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We need to be as tough as the salmon themselves if we’re going to see their recovery. South Fork Nooksack River native spring chinook are almost extinct and need our help. It wasn’t long ago when about 13,000 of these early-timed chinook came back to the river each year. They were the first salmon to arrive each spring, feeding Indian people after long winters, when no other salmon were in the river.
The Nov. 4 general election is, as John McCain and Barack Obama tell us, perhaps the most important election in recent history. That applies on the local as well as national level. The challenges have increased since the campaign season began in early summer. Getting the economy moving again and paying the bills for basic public needs during a time of economic turmoil are two of the heavy challenges looming over each winner on Nov. 4.
The Gray & Osborne Infrastructure Study gave us 52 million good reasons to look at alternatives to annexation of additional residential land into the Town of Friday Harbor. The Town of Friday Harbor currently has enough residential zoned land to both satisfy the county’s long-term affordable housing needs and provide entry-level homes for working islanders. With minimal creativity, we can meet the projected housing demands of the Growth Management Act without expanding the town’s boundaries one inch.
I am writing in response to a letter from Michael Mayes published in The Journal of the San Juan Islands (“Grover Street is a liability”, Sept. 17). This is the second letter Mr. Mayes has written to The Journal attempting to throw up roadblocks preventing the annexation of the Buck/Boreen property. Mr. Mayes has also addressed Town Council meetings and been interviewed by at least one Journal reporter regarding the proposed annexation.
It’s time for Lolita to be returned home. The Southern Resident orca, you may recall, was captured in 1970 in our waters and now resides, and performs on demand, at the Miami Seaquarium. Since 1995, Orca Network and the San Juan Island-based Center for Whale Research have lobbied for the whale’s return to the Salish Sea, but the aquarium’s ownership rights have apparently trumped the Endangered Species Act, the Marine Mammal Protection Act and other animal welfare laws.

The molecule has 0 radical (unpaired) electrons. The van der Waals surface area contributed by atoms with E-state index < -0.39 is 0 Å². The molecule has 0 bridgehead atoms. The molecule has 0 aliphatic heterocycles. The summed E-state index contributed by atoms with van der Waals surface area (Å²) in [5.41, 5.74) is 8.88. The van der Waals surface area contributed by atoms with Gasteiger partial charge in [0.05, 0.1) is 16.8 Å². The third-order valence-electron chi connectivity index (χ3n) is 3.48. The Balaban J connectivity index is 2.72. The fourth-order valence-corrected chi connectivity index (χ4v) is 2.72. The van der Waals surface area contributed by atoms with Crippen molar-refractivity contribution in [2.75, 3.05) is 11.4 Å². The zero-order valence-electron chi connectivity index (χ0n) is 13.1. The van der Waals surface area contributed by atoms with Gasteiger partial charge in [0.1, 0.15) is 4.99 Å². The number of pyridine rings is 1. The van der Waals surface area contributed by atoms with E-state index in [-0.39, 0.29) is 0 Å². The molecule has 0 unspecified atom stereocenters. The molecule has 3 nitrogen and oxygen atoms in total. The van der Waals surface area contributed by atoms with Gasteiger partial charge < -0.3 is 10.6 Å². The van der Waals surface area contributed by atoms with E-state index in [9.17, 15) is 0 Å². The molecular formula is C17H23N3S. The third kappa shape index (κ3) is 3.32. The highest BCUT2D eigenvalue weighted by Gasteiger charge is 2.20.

I encourage everybody to think twice before you leave home in the morning and consider leaving your car at home for a day. It’s a great way to remind ourselves that we live in our own slice of paradise.
For the draft to become final, the Land Bank Commission must hold a public hearing and decide whether to advance the plan to the County Council. Then the council will hold a public hearing in consideration of adopting it. The Land Bank’s public hearing will be held on Oct. 10 at 10 a.m. in the Hotel Dining Room, Orcas Hotel, on Orcas Island (next to the ferry landing), and the County Council’s will be scheduled soon thereafter.
This week, islanders will receive in the mail a brochure that explains where every dollar goes that is given to United Way of San Juan County. Each dollar goes to 35 local non-profit agencies that provide services for island children and families.
The proposed purchase of the Boede Cement/Friday Harbor Electric site for a year-round farmers market is an exciting idea. But as the initial excitement has waned, other factors have become apparent. And we can say that, while the site holds promise, the earlier vision of a year-round farmers market at the Browne Lumber Co. site on Spring Street is preferred. Here’s why.
Be patient.That’s the best advice we can give businesses and residents who…
Be patient.That’s the best advice we can give businesses and residents who…
By Dr. Joe Bettridge, pastorFriday Harbor Presbyterian ChurchIn the light of the…
What kind of community do we want our island to be in…
The Universal Declaration of Human Rights was adopted by the United Nations…
In the next few weeks, the Friday Harbor Town Council will vote on one of the most significant actions in the town’s 100-year history. Up for consideration is the annexation of approximately 50 acres that includes 12-15 acres allocated for affordable housing.
By Jeanie Rouleau GarrettThe Solid Waste Advisory Committee (SWAC) has decided that…
By Mike MacdonaldThe county’s failure to comply with the Comprehensive Plan threatens…
Congratulations to the winners of the Aug. 19 primary. Voters chose well — they are sending to the Nov. 4 general election candidates who are diverse in their experience and who have disparate views on how to meet the challenges of the day.
The site of the solid waste transfer station is one of the most significant decisions county officials will make this year.